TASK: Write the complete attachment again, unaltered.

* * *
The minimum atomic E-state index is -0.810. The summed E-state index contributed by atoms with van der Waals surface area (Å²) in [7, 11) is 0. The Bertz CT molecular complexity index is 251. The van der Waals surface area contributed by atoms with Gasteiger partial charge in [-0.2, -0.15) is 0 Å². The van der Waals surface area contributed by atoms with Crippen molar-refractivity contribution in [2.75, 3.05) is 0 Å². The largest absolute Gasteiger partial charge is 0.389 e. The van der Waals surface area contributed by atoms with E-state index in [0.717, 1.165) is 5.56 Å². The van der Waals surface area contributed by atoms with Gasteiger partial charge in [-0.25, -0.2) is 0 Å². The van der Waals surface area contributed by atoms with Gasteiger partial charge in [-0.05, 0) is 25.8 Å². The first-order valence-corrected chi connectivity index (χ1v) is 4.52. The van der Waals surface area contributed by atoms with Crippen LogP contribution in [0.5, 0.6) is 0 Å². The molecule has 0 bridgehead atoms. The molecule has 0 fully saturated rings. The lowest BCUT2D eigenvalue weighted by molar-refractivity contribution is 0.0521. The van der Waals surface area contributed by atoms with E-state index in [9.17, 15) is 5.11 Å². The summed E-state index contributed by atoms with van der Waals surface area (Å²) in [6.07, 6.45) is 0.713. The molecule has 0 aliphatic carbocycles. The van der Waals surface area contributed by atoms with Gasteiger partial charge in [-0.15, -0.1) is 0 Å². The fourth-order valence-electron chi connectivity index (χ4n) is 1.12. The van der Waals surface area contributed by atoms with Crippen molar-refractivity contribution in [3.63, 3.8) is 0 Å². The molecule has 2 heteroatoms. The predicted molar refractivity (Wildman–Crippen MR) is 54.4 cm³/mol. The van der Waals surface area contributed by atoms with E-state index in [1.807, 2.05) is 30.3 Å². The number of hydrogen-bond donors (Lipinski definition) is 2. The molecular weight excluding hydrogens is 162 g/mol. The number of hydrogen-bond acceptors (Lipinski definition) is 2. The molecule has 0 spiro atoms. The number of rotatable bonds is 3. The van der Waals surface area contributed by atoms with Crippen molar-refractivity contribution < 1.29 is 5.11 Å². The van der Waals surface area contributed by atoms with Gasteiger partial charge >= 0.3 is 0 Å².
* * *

The minimum atomic E-state index is -0.810. The summed E-state index contributed by atoms with van der Waals surface area (Å²) in [7, 11) is 0. The Bertz CT molecular complexity index is 251. The van der Waals surface area contributed by atoms with Gasteiger partial charge in [-0.2, -0.15) is 0 Å². The van der Waals surface area contributed by atoms with Crippen molar-refractivity contribution in [2.75, 3.05) is 0 Å². The largest absolute Gasteiger partial charge is 0.389 e. The van der Waals surface area contributed by atoms with E-state index in [0.717, 1.165) is 5.56 Å². The van der Waals surface area contributed by atoms with Gasteiger partial charge in [-0.25, -0.2) is 0 Å². The van der Waals surface area contributed by atoms with Gasteiger partial charge in [-0.05, 0) is 25.8 Å². The first-order valence-corrected chi connectivity index (χ1v) is 4.52. The van der Waals surface area contributed by atoms with Crippen LogP contribution in [0.5, 0.6) is 0 Å². The molecule has 0 bridgehead atoms. The molecule has 0 fully saturated rings. The lowest BCUT2D eigenvalue weighted by molar-refractivity contribution is 0.0521. The van der Waals surface area contributed by atoms with E-state index in [9.17, 15) is 5.11 Å². The summed E-state index contributed by atoms with van der Waals surface area (Å²) in [6.07, 6.45) is 0.713. The molecule has 0 aliphatic carbocycles. The van der Waals surface area contributed by atoms with Gasteiger partial charge in [-0.15, -0.1) is 0 Å². The fourth-order valence-electron chi connectivity index (χ4n) is 1.12. The van der Waals surface area contributed by atoms with Crippen molar-refractivity contribution in [3.63, 3.8) is 0 Å². The molecule has 2 heteroatoms. The predicted molar refractivity (Wildman–Crippen MR) is 54.4 cm³/mol. The van der Waals surface area contributed by atoms with E-state index in [1.807, 2.05) is 30.3 Å². The number of hydrogen-bond donors (Lipinski definition) is 2. The molecular weight excluding hydrogens is 162 g/mol. The number of hydrogen-bond acceptors (Lipinski definition) is 2. The molecule has 0 spiro atoms. The number of rotatable bonds is 3. The van der Waals surface area contributed by atoms with Crippen molar-refractivity contribution < 1.29 is 5.11 Å². The van der Waals surface area contributed by atoms with Gasteiger partial charge >= 0.3 is 0 Å².